Her brush strokes paint a story from time and culture some reflecting her Palestinian heritage, others expressing her identity. From photographs, digital art, calligraphy and fabric patterns on her face; her art work blends realism with abstract tantalizing the viewer’s imagination.
Arab Woman Mag had the pleasure to interview the renowned Artist Manal Deeb holder of a BA degree in Psychology of Arts from George Mason University in the USA.
Tell us about your early years, when did you realize you had an artistic talent? How did you family support this talent and help you develop it?
I personally believe that everyone is born with an interest in art, that being, nature, music, beauty, color, or any other form. I could say “There is no starting point for art!”
Since I was a kid studying in school in Ramallah, my artistic outcome has been revealed in many shapes and forms. I used to sketch and draw figures and characters on paper and walls. Not until I travelled to the US, after finishing my high school in Palestine, I started taking my art interest into the first steps of my lifetime journey. So, my passion for art has no starting point per say, but rather the passion has gone through different stages of transformation. Art has always been a tool for expression and self-healing. My personal eagerness to transform my feelings to art strongly started when I traveled away from home (Palestine) and my parents. So, one could say that my passion for art has been transformed into reality when I started living in the US. Art, at that time, provided me the feeling of belonging and a sense of home being away from home (living in diaspora).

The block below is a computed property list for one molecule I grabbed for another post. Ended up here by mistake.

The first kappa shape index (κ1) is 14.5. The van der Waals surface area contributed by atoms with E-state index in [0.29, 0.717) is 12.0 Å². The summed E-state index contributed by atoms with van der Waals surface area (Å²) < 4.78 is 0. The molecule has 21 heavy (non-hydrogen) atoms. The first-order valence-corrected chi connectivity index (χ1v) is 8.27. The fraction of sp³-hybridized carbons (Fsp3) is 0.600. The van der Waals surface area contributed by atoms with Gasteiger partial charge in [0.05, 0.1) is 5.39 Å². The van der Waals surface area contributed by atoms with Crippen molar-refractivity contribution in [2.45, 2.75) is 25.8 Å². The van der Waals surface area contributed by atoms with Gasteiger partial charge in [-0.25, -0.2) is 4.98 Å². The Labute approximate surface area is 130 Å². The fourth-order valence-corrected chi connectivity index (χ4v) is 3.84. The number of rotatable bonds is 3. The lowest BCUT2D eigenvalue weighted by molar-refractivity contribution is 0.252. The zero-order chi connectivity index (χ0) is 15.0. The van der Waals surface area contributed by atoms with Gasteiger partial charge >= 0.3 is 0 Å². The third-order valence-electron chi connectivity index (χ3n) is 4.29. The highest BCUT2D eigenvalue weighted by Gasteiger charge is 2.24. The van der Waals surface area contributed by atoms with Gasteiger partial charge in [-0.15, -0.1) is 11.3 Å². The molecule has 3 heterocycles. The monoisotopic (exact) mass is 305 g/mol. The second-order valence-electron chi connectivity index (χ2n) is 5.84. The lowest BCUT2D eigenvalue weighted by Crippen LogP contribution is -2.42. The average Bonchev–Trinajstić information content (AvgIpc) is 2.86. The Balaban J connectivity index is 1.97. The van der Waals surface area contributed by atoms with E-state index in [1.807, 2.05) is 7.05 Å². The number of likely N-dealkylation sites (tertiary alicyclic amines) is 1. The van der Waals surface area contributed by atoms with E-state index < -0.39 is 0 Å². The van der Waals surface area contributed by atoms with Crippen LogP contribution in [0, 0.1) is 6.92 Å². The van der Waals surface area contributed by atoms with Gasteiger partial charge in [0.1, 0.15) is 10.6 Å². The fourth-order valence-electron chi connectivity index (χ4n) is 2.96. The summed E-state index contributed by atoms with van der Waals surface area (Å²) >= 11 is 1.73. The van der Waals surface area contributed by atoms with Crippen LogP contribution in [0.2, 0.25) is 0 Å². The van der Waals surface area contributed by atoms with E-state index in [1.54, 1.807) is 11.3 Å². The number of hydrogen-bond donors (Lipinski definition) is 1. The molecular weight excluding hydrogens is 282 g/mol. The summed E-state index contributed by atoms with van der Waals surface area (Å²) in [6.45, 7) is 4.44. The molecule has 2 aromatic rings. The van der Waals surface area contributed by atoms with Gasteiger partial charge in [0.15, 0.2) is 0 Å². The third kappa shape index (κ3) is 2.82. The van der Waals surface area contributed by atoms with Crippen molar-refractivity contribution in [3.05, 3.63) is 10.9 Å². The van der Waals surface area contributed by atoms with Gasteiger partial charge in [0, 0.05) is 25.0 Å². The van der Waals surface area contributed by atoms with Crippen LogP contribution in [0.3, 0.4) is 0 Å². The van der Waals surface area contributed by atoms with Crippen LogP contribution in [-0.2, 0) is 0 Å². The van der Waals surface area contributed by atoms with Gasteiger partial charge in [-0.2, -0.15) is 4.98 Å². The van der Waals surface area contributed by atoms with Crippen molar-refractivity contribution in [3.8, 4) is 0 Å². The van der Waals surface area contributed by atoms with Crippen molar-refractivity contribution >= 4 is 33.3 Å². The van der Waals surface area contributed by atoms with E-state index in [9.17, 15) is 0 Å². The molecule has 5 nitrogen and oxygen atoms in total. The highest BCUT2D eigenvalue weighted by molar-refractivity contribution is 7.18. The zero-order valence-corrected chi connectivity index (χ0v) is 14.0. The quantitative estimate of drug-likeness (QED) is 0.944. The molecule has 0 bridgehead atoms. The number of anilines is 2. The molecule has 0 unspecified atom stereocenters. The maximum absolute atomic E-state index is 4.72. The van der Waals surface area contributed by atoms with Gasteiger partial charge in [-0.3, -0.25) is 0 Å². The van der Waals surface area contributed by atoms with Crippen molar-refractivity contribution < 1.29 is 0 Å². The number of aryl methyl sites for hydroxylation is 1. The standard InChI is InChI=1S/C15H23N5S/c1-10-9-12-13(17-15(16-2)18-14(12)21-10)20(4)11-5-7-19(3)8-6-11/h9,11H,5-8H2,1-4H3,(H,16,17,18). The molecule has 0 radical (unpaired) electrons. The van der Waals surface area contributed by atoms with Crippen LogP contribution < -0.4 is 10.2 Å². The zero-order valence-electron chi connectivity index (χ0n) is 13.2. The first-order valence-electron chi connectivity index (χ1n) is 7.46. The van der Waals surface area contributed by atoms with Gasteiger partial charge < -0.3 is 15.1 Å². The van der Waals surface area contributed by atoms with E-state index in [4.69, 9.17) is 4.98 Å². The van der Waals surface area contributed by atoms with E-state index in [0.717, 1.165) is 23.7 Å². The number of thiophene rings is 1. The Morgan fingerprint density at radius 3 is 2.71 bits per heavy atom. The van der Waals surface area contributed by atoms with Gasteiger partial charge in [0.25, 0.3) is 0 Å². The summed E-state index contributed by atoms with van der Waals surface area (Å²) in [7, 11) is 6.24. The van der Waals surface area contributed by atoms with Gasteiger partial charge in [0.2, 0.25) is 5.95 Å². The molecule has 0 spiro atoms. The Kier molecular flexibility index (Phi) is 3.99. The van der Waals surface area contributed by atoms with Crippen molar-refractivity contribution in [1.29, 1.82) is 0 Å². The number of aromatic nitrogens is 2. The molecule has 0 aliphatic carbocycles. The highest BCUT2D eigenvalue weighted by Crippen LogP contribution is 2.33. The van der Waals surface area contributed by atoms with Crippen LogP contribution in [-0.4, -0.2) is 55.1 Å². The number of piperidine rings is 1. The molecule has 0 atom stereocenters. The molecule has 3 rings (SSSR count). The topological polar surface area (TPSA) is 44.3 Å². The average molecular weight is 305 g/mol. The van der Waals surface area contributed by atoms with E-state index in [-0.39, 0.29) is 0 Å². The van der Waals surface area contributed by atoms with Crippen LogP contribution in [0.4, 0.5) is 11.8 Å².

Traditionally speaking, studying art is not a typical field of study, especially for Arab females. The Arabic culture does not support art as a mechanism of advancement and civilization. On the contrary, the culture views art as a negative form of living which could badly expose the artist to wrong expressions. Recognizing that, I had to go through few discouraging family art perception challenges. Nevertheless, none of my family members has put real obstacles in front of my advancement in art. Through educating my family about art and them seeing the success, they started recognizing the importance of such field in their living and to the cause of Palestine.